Remember Hunter S. Thompson? Remember when Rolling Stone was a magazine that mattered? Remember the last time, or was the last time, or was it the time before, this country went to war? There was a young writer who captured a the sociopolitical, the counter cultural, the escapists, the fun, free and loving spirit of the youth of this great country? Hunter S. Thompson was there. Living it. And writing about it. Sure. He mattered once, too. He wrote a (do I dare?) landmark book that was required reading for virtually all college attending males (and likely those who didn’t) in the late 70’s and 80’s. Fear & Loathing in Las Vegas. Perhaps of equal merit were the whimsical illustations by Ralph Steadman that first appeared in Fear & Loathing and which now appear on Bonny Doon and Wing Canyon wine labels. Like many successful franchises, Thompson tried to create line extensions with his Fear and Loathing brand. His third book, Fear & Loathing on the Campaign Trail barely succeeded on the tails of the original. Oh, and he tried other Fear & Loathing type books. But did any matter? Then Hunter took his brand, attitude, pen, paper and mind and escaped into the darkest corner of the Rocky Mountains. Occasionally, he crawls out to scribble something or another. Maybe to play with his guns. Then back into his cave he goes. I don’t know if fellow Rocky Mountain Gonzo Boy Christopher Locke has reported HST sightings, but might be worth checking in. Or any of his other famous, if not, reclusive neighbors. Locke seemed to run with the gonzo brand and apply it to marketing.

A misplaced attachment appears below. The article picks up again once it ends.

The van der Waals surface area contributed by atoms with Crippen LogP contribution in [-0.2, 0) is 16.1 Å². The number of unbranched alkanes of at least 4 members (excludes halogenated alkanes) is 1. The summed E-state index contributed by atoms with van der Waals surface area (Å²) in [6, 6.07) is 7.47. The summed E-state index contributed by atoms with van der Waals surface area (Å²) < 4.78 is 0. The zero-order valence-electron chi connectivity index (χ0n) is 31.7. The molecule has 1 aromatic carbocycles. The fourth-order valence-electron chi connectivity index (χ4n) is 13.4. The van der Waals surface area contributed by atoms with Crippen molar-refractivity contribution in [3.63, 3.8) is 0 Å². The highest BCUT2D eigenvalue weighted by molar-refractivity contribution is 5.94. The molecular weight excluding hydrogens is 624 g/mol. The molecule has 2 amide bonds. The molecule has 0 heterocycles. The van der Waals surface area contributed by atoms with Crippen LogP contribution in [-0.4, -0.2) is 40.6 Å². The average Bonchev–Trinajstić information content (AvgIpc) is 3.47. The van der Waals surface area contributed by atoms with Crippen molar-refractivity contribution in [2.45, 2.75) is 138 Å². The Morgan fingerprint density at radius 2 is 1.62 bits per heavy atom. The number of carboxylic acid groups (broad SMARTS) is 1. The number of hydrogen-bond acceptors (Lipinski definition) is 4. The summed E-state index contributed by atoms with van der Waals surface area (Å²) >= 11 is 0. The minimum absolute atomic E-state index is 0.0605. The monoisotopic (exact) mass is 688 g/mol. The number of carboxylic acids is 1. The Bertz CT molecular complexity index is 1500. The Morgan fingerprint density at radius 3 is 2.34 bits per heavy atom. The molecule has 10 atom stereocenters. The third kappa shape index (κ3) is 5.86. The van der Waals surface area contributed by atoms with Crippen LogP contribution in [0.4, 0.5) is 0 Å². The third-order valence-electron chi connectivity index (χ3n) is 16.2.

Today, Hunter calls himself “an elderly dope fiend living out in the wilderness.” And at 65 years old his new book, a memoir has eeked its way onto the New York Times bestseller list: “Kingdom of Fear: Loathsome Secrets of a Star-Crossed Child in the Final Days of the American Century.” Still trying to get mileage out of that “fear” thing. Or, is he simply borrowing a chapter or concept from Michael Moore’s latest film? I jus don’t know. But his interview with John Glassie which appeared on Salon.com last week is interesting, if not simply entertaining reading. In the way that only Hunter S. Thompson could do.
[…] While the country’s spinning out of control, Thompson says his own lifestyle has been a model of consistency. He still does whatever the hell he wants. In fact, his new book was supposed to be a “definitive memoir of his life,” a long look back by the man who rode with the Hell’s Angels, who experienced the riots at the 1968 Democratic Convention, and who has smoked more cigarettes, driven more fast cars, fired more weapons and done more drugs than most living people, let alone most living authors […]
If you’ve read anything by Hunter S. Thompson in the last 30 or so years, browse through this interview. You’ll have a wild ride with a 65 year old lifetime member of the NRA and (elderly) dope fiend who at his age doesn’t mind the “dope fiend” moniker – he’d like to lose the elderly, though. As for regrets about anything he’s done in his rather colorful life?
[…] That goes to the question of would you do it again. If you can’t say you’d do it again, it means that time was wasted — useless. The regrets I have are so minor. You know, would I leave my Keith Richards hat, with the silver skull on it, on the stool at the coffee shop at LaGuardia? I wouldn’t do that again. But overall, no, I don’t have any regrets […]